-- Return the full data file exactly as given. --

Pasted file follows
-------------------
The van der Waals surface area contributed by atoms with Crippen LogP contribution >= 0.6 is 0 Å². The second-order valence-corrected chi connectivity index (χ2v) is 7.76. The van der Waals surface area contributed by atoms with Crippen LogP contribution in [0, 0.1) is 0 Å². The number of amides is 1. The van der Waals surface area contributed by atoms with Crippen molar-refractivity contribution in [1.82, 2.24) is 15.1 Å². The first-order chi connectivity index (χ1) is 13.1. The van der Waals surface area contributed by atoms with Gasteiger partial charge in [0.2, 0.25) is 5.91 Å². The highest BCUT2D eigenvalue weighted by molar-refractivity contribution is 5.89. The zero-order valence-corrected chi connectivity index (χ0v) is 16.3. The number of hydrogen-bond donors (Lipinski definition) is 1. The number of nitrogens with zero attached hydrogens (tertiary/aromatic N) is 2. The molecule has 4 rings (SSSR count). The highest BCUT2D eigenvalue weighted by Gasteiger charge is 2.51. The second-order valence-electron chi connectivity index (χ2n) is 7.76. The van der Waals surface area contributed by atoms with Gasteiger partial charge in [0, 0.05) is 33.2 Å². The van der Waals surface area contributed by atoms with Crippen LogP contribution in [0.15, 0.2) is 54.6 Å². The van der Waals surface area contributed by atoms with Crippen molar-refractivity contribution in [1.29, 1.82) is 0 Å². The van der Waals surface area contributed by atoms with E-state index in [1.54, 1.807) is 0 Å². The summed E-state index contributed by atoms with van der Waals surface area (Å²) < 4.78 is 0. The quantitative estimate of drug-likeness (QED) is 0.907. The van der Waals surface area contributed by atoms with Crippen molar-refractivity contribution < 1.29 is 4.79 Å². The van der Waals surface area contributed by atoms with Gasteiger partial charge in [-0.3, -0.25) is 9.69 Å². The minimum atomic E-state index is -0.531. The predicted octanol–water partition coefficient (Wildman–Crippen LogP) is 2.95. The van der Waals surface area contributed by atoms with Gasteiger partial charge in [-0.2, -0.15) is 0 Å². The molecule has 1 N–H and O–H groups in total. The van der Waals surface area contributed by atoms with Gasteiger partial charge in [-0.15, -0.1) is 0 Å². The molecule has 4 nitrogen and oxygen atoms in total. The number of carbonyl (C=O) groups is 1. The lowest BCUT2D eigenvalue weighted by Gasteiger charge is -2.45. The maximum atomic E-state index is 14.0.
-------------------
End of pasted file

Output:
The van der Waals surface area contributed by atoms with Crippen LogP contribution >= 0.6 is 0 Å². The second-order valence-corrected chi connectivity index (χ2v) is 7.76. The van der Waals surface area contributed by atoms with Crippen LogP contribution in [0, 0.1) is 0 Å². The number of amides is 1. The van der Waals surface area contributed by atoms with Crippen molar-refractivity contribution in [1.82, 2.24) is 15.1 Å². The first-order chi connectivity index (χ1) is 13.1. The van der Waals surface area contributed by atoms with Gasteiger partial charge in [0.2, 0.25) is 5.91 Å². The highest BCUT2D eigenvalue weighted by molar-refractivity contribution is 5.89. The zero-order valence-corrected chi connectivity index (χ0v) is 16.3. The number of hydrogen-bond donors (Lipinski definition) is 1. The number of nitrogens with zero attached hydrogens (tertiary/aromatic N) is 2. The molecule has 4 rings (SSSR count). The highest BCUT2D eigenvalue weighted by Gasteiger charge is 2.51. The second-order valence-electron chi connectivity index (χ2n) is 7.76. The van der Waals surface area contributed by atoms with Gasteiger partial charge in [0, 0.05) is 33.2 Å². The van der Waals surface area contributed by atoms with Crippen LogP contribution in [0.15, 0.2) is 54.6 Å². The van der Waals surface area contributed by atoms with Crippen molar-refractivity contribution in [1.29, 1.82) is 0 Å². The van der Waals surface area contributed by atoms with E-state index in [1.54, 1.807) is 0 Å². The summed E-state index contributed by atoms with van der Waals surface area (Å²) < 4.78 is 0. The quantitative estimate of drug-likeness (QED) is 0.907. The van der Waals surface area contributed by atoms with Crippen molar-refractivity contribution < 1.29 is 4.79 Å². The van der Waals surface area contributed by atoms with Gasteiger partial charge in [-0.3, -0.25) is 9.69 Å². The minimum atomic E-state index is -0.531. The predicted octanol–water partition coefficient (Wildman–Crippen LogP) is 2.95. The van der Waals surface area contributed by atoms with Gasteiger partial charge in [-0.2, -0.15) is 0 Å². The molecule has 1 N–H and O–H groups in total. The van der Waals surface area contributed by atoms with Gasteiger partial charge in [-0.15, -0.1) is 0 Å². The molecule has 4 nitrogen and oxygen atoms in total. The number of carbonyl (C=O) groups is 1. The lowest BCUT2D eigenvalue weighted by Gasteiger charge is -2.45. The maximum atomic E-state index is 14.0.